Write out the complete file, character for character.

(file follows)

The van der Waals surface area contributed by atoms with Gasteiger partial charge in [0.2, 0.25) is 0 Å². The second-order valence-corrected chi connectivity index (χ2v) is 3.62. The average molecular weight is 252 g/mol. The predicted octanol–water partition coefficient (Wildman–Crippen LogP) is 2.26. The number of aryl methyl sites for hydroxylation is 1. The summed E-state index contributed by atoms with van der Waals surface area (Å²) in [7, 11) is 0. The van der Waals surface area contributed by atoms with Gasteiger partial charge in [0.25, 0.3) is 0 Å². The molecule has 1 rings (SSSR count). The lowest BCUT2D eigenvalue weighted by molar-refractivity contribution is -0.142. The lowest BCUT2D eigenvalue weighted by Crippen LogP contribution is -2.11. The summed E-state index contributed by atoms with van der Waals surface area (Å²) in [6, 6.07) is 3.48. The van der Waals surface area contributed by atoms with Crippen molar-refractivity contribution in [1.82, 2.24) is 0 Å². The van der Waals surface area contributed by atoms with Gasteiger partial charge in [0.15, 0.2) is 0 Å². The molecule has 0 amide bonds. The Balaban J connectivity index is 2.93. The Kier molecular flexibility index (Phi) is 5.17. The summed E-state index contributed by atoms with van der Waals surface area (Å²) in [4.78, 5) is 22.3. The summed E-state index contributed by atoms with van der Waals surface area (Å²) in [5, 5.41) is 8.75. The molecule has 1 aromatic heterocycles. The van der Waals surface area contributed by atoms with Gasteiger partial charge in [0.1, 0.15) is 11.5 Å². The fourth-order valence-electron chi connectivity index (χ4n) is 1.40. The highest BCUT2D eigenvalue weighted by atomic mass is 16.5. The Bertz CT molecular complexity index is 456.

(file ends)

The van der Waals surface area contributed by atoms with Gasteiger partial charge in [0.2, 0.25) is 0 Å². The second-order valence-corrected chi connectivity index (χ2v) is 3.62. The average molecular weight is 252 g/mol. The predicted octanol–water partition coefficient (Wildman–Crippen LogP) is 2.26. The number of aryl methyl sites for hydroxylation is 1. The summed E-state index contributed by atoms with van der Waals surface area (Å²) in [7, 11) is 0. The van der Waals surface area contributed by atoms with Gasteiger partial charge in [0.25, 0.3) is 0 Å². The molecule has 1 rings (SSSR count). The lowest BCUT2D eigenvalue weighted by molar-refractivity contribution is -0.142. The lowest BCUT2D eigenvalue weighted by Crippen LogP contribution is -2.11. The summed E-state index contributed by atoms with van der Waals surface area (Å²) in [6, 6.07) is 3.48. The van der Waals surface area contributed by atoms with Crippen molar-refractivity contribution in [1.82, 2.24) is 0 Å². The van der Waals surface area contributed by atoms with Gasteiger partial charge in [0.15, 0.2) is 0 Å². The molecule has 0 amide bonds. The Balaban J connectivity index is 2.93. The Kier molecular flexibility index (Phi) is 5.17. The summed E-state index contributed by atoms with van der Waals surface area (Å²) in [4.78, 5) is 22.3. The summed E-state index contributed by atoms with van der Waals surface area (Å²) in [5, 5.41) is 8.75. The molecule has 1 aromatic heterocycles. The van der Waals surface area contributed by atoms with Gasteiger partial charge in [0.1, 0.15) is 11.5 Å². The fourth-order valence-electron chi connectivity index (χ4n) is 1.40. The highest BCUT2D eigenvalue weighted by atomic mass is 16.5. The Bertz CT molecular complexity index is 456.